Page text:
Ireland is “ready and anxious” to start Brexit talks, Finance Minister Michael Noonan has said, adding the focus must be on securing a transitional deal for the UK.
Following the UK government’s announcement that it would trigger Brexit on March 29, Mr Noonan said the talks would likely take longer than the legal limit of two years. He said a transitional deal would be needed to stop the UK crashing out of the EU without a trade accord. “The Irish Government has been preparing for 12 months,” Mr Noonan told reporters in Brussels yesterday. “We’re ready to go and anxious to go,” he added.
“My view is that it will take longer than that [two years],” Mr Noonan said ahead of a meeting of eurozone finance ministers.
“I would envision a transitional period to get Europe and the UK across the line to a new relationship by treaty agreement.”
He said there were “some differences of opinion” between the EU and UK on how much the UK owes the EU and over the sequencing of a divorce deal and a trade agreement. But he said the EU side was “well prepared” for talks. “It’s in our interests that we would come as close to the UK having a free trade agreement with the European Union as is possible,” Mr Noonan said.
The Taoiseach is to remain in place for a Brexit summit due to take place in April, but it is not clear how far into the talks he will step down as leader. “The sequence of negotiation that is now outlined, and the Taoiseach’s very successful trip to Washington and a further illustration of his competence in international affairs, I think the Taoiseach will be around for a little while yet,” Mr Noonan told reporters, saying Mr Kenny’s intentions would “become clear before too long”.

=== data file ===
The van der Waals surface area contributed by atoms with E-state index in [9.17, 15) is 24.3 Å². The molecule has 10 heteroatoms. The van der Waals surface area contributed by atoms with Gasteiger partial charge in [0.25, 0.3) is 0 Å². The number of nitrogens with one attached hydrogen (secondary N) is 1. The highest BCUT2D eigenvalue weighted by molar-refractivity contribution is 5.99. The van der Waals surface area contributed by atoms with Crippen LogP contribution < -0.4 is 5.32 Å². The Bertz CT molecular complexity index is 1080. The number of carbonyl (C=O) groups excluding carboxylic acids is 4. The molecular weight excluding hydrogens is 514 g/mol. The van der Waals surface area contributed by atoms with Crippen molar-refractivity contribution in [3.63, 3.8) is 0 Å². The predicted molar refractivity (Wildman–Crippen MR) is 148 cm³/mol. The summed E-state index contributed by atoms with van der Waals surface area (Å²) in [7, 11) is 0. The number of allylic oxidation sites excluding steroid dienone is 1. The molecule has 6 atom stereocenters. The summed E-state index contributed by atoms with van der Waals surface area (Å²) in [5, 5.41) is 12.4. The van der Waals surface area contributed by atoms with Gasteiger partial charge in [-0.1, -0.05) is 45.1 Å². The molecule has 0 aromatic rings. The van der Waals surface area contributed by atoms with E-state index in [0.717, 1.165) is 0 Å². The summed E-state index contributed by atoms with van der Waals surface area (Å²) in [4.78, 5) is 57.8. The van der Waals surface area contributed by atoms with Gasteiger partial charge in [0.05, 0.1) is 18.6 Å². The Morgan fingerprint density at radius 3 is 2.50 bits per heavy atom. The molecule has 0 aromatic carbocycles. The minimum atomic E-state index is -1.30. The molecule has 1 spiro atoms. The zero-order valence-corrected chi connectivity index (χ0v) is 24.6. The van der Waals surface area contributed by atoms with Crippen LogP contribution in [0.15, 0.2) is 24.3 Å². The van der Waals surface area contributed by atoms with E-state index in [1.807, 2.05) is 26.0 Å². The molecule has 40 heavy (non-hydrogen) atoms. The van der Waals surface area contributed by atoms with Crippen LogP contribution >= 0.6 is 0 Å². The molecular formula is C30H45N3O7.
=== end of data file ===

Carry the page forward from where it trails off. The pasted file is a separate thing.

EU leaders plan an initial response within two days of UK prime minister Theresa May triggering Article 50, before convening a summit in late April or early May to ratify guidelines for their chief Brexit negotiator, Michel Barnier. Officials have said they may wait until June to engage fully, and then German elections in September could serve as another distraction. For the EU, the focus will be on ensuring there is no easy ride for the British as it tries to safeguard the stability of the union. There is speculation that Ms May could also try to trigger an election in the UK, in the hope of winning a bigger majority in parliament and her own mandate to strengthen her hand at home and in the Brexit talks.
Her spokesman rejected the idea of an early election yesterday, telling reporters: “There isn’t going to be one.”
Additional reporting Bloomberg
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